With Mass Effect 3’s release date now a giant speck on the horizon your ship is barreling towards – your space ship that is – I began to revisit my old Mass Effect games. Bioware has always done a great job with creating single player campaigns that the player can enjoy. There’s a bad guy, you kill him. A team of bad guys, there’s a grenade. A fleet, well, there’s rockets for that. But Bioware, unlike other modern day game companies, have exceeded somewhere that is still relatively new; multiplayer online co-op.
Multiplayer isn’t too new. Back in the day, if you wanted to race against your friends in Mario Kart for the N64 you just had to bring an extra controller to your friends house you were visiting. Hell, even back in the archaic arcade age, there were two guns attached to House of the Dead for you and a friend to play. Now though, the idea of multiplayer isn’t a new concept. In fact, it’s something we expect.
This idea of a multiplayer co-op though has us all scratching our heads. For the first time in a while (that we’ve seen executed properly), you can not only play the entire story mode of the game in a multiplayer campaign mode, but you’re suggested too. Each player takes on a different character, and each character experiences a slightly different story mode than his or her other, while simutaeously still playing the same game.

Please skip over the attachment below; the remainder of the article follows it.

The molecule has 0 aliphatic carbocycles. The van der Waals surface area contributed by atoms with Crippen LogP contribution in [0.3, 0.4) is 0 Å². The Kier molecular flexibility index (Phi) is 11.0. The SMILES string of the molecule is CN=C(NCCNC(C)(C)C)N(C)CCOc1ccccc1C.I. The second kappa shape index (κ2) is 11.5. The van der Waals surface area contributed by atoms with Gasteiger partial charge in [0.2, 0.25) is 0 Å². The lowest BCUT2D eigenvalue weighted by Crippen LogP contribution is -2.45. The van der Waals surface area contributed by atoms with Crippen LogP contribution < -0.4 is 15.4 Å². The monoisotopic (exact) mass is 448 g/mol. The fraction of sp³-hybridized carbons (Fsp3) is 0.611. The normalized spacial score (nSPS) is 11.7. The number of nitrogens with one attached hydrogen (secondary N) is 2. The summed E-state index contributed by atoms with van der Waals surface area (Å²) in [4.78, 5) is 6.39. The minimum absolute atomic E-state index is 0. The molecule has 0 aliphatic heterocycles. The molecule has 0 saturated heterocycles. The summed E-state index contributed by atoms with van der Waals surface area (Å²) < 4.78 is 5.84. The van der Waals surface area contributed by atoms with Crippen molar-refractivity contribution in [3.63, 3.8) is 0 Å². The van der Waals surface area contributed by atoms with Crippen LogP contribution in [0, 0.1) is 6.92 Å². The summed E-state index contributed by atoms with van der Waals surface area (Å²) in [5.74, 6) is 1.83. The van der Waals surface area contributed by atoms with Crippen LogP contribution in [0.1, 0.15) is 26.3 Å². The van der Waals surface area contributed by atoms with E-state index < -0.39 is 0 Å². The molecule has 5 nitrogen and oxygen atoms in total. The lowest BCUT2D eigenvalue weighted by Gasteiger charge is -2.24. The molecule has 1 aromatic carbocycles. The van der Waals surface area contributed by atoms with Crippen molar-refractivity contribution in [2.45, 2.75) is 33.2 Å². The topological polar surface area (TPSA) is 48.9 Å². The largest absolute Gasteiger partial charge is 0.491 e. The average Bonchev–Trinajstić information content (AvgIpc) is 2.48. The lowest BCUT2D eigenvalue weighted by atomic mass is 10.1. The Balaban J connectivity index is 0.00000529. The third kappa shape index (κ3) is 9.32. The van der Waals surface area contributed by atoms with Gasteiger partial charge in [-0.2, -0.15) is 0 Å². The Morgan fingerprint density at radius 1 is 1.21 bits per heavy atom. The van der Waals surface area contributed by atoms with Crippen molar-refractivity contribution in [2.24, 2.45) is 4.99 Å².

Although you can’t play loveable characters like Captain Sheppard because he is reserved for the single campaign mode if you wish to play it that way, you can still play loveable characters like Turians, Krogans and Asari. The question is still, however, when does multiplayer become too much for games?
I’m currently playing Star Wars the Old Republic, an MMORPG from LucasArts. Although I love the PVP (player vs player) action, I sometimes yearn for the story mode campaign. Yes, you can play a story mode in Star Wars, but that defeats the purpose of the MMO.
Whatever happened to games like Final Fantasy, where you played a story and fell so deeply in love with the characters, you actually cried during certain cut scenes. I don’t think I need to mention which game I’m talking about here.
Unless I’m playing something like Uncharted or God of War, I feel like the story mode on modern day games is being forgotten. Major companies like Bioware are able to get away with it, using Mass Effect and Dragon Age multiplayer to their advantage.
I think it’s time we revisit the old games, where the story modes were remembered and focused upon, where we connected with the characters, like these guys below.
So let’s have a toast for these guys, and remember to use the classics as a guideline for the future.
Until next time,